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Rio Tinto's Rössing Uranium Mine, Namibia


This is a controversial uranium mine belonging to Rio Tinto (about 70%) and to the government of Iran (15%). It is near the new town of Arandis.

In the apartheid era there were allegations of health damage to workers at Rössing. There was an attempt to claim damages in a court case in London.

By the early 1980s, UK was importing nearly half its requirements from Rössing alone (Moody, 1991). The deal induced an international Campaign Against the Namibian Uranium Contract (CANUC), which brought together the Namibian independence movement, the antiapartheid movement (the deal was in breach of UN decisions), and “Partizans” (People Against Rio Tinto Zinc and Subsidiaries), a London based grassroots organization. The mine employs about 500 people. It is the fifth largest open pit uranium mine in the world.

There were plans around 2007 to invest another US$112 million. The main target was to increase uranium oxide production to the mine's full planned capacity of 4,000 tonnes, and this was achieved. Expansion plans are expected to extend the mine's life to at least 2016. EJOLT has done research on radiation risks and on the health of former workers at Rössing.

EARTHLIFE Namibia and CRIIRAD (Commission for Independent Research and Information about Radiation) have organized visits and measurements in areas located in the vicinity of uranium mines in Namibia, especially Rössing.

The preliminary findings – submitted on April 10 to the National Radiation Protection Authority – should give reason for concern about uranium mining in Namibia. The dose rate measured in 2011 by CRIIRAD on the parking of Rössing mine is about 6 times above natural background value. The finest fraction of the radioactive rocks is washed down by rain water and contaminates the sediments of the Khan river: with values 10 times above those measured in sediments collected in Khan river upstream.

Basic Data

Name of conflict:Rio Tinto's Rössing Uranium Mine, Namibia
State or province:Erongo Province
Location of conflict:in the Namib Desert about 60 km east of the coastal town of Swakopmund
Accuracy of locationMEDIUM (Regional level)

Source of Conflict

Type of conflict. 1st level:Nuclear
Type of conflict. 2nd level:Uranium extraction
Specific commodities:Uranium

Project Details and Actors

Project details

Rössing is a low-grade ore body of huge extent. Producing 1,000 tonnes of uranium oxide requires processing of 3 million tonnes of ore, and in 2005 19.5 million tonnes of rock were mined and transported from the open pit to the processing plant. Of those, 12 million tonnes were uranium ore, which in turn required 226,276 tonnes of acid for processing into yellowcake, a powdered uranium concentrate which is the basis for nuclear reactor fuel.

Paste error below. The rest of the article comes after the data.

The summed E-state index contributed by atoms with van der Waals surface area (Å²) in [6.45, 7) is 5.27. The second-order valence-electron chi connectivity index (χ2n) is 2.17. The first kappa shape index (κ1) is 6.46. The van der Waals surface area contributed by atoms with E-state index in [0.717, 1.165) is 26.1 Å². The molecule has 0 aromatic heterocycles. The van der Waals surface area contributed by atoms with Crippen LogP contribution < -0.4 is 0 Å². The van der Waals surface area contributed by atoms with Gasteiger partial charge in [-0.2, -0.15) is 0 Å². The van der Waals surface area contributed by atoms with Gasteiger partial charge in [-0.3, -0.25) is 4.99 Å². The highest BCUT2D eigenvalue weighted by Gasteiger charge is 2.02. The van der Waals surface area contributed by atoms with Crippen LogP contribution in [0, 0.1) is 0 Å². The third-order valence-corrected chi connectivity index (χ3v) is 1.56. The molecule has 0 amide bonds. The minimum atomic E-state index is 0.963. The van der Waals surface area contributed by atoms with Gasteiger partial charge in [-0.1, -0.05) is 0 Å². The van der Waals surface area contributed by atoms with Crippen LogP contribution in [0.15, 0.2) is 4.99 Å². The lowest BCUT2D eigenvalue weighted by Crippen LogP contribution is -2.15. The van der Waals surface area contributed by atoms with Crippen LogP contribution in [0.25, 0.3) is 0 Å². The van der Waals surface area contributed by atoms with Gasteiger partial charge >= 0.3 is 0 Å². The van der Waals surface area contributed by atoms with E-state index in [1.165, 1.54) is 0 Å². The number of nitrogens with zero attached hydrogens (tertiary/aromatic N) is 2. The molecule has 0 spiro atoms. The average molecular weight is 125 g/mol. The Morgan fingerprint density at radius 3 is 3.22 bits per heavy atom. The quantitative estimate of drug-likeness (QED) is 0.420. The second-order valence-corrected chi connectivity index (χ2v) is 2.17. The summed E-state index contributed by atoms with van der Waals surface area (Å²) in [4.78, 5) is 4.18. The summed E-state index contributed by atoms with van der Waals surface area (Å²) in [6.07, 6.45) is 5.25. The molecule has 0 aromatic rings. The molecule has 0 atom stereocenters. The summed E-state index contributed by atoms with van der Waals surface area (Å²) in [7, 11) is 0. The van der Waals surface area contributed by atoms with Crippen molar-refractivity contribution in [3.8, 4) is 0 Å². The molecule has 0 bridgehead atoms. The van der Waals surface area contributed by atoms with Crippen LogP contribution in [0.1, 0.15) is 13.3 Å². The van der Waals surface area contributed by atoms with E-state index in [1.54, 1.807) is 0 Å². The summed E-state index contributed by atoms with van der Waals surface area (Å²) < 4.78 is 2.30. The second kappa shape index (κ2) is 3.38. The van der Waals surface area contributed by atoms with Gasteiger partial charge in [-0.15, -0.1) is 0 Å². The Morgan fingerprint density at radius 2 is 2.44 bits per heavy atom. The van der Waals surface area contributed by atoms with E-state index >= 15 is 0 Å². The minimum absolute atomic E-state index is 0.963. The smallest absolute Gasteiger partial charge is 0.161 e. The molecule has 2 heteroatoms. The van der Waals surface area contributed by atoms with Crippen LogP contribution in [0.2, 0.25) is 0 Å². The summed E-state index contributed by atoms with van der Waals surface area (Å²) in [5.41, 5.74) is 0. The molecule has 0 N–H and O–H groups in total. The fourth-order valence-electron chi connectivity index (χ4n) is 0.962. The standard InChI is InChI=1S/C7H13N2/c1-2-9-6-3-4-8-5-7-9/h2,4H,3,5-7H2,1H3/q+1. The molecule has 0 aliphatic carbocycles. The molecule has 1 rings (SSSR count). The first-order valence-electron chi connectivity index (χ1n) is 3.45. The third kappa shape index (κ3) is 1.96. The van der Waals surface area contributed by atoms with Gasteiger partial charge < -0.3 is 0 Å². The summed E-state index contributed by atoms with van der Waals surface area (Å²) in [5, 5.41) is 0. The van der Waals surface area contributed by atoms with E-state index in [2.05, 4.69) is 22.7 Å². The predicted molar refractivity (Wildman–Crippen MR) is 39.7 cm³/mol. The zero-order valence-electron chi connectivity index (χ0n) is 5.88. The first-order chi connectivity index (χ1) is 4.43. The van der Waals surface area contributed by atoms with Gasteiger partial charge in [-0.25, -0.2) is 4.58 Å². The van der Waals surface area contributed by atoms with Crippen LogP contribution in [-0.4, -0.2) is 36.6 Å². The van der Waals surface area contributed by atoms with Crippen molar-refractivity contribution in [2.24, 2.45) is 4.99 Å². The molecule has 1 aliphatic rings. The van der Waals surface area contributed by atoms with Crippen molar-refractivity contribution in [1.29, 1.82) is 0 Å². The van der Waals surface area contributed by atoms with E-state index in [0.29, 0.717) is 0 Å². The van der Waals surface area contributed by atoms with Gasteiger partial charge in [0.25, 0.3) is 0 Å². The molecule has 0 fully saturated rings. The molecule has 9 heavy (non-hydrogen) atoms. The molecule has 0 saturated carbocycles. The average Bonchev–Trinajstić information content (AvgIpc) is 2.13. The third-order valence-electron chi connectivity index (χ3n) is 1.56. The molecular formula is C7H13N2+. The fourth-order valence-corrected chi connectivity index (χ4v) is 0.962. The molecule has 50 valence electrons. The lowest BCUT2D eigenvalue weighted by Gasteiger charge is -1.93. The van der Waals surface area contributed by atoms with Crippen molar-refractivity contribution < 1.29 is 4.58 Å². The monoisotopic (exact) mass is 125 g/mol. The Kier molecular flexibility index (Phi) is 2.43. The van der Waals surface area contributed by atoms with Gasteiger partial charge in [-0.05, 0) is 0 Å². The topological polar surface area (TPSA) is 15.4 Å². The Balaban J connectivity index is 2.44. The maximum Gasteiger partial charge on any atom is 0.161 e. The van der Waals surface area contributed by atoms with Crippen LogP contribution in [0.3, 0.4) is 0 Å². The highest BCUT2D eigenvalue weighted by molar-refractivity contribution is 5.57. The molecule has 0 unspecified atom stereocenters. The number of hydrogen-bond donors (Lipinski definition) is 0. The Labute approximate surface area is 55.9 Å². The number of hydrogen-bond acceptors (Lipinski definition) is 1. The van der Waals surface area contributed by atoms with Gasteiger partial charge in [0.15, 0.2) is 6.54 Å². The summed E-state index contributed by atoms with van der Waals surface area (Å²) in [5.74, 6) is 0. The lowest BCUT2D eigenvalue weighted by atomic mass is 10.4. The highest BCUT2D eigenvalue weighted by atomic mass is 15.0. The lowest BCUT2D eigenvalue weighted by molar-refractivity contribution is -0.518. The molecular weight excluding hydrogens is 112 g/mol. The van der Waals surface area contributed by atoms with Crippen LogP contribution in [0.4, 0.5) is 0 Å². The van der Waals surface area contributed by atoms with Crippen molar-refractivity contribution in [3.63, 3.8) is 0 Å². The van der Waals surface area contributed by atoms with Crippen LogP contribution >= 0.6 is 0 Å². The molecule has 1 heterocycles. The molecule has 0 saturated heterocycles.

Level of Investment for the conflictive project120000000
Type of populationRural
Affected Population:2000
Company names or state enterprises:Rio Tinto (Rio Tinto ) from United Kingdom
Environmental justice organizations (and other supporters) and their websites, if available:Earthlife
Partizans (UK)

Conflict & Mobilization

IntensityMEDIUM (street protests, visible mobilization)
Reaction stageMobilization for reparations once impacts have been felt
Groups mobilizing:Industrial workers
International ejos
Local ejos
Trade unions
Local scientists/professionals
Forms of mobilization:Creation of alternative reports/knowledge
Development of a network/collective action
Involvement of national and international NGOs
Lawsuits, court cases, judicial activism
Official complaint letters and petitions
Public campaigns
Shareholder/financial activism.


Environmental ImpactsVisible: Soil contamination, Groundwater pollution or depletion, Mine tailing spills
Health ImpactsVisible: Occupational disease and accidents, Deaths
Potential: Exposure to unknown or uncertain complex risks (radiation, etc…)
Socio-economical ImpactsVisible: Lack of work security, labour absenteeism, firings, unemployment
Potential: Violations of human rights


Project StatusIn operation
Conflict outcome / response:Compensation
Court decision (failure for environmental justice)
Do you consider this an environmental justice success? Was environmental justice served?:No
Briefly explain:The health damage to uranium miners has not been compensated for by Rio Tinto, it has not even been acknowledged.

Sources & Materials

References to published books, academic articles, movies or published documentaries

The global uranium rush and its Africa frontier. Effects, reactions and social movements in Namibia

by Marta Conde, Giorgos Kallis, in Global Environmental Change, 22(3), 2012


John Vidal in The Guardian, April 2014

Meta information

Last update18/08/2019
Conflict ID:1214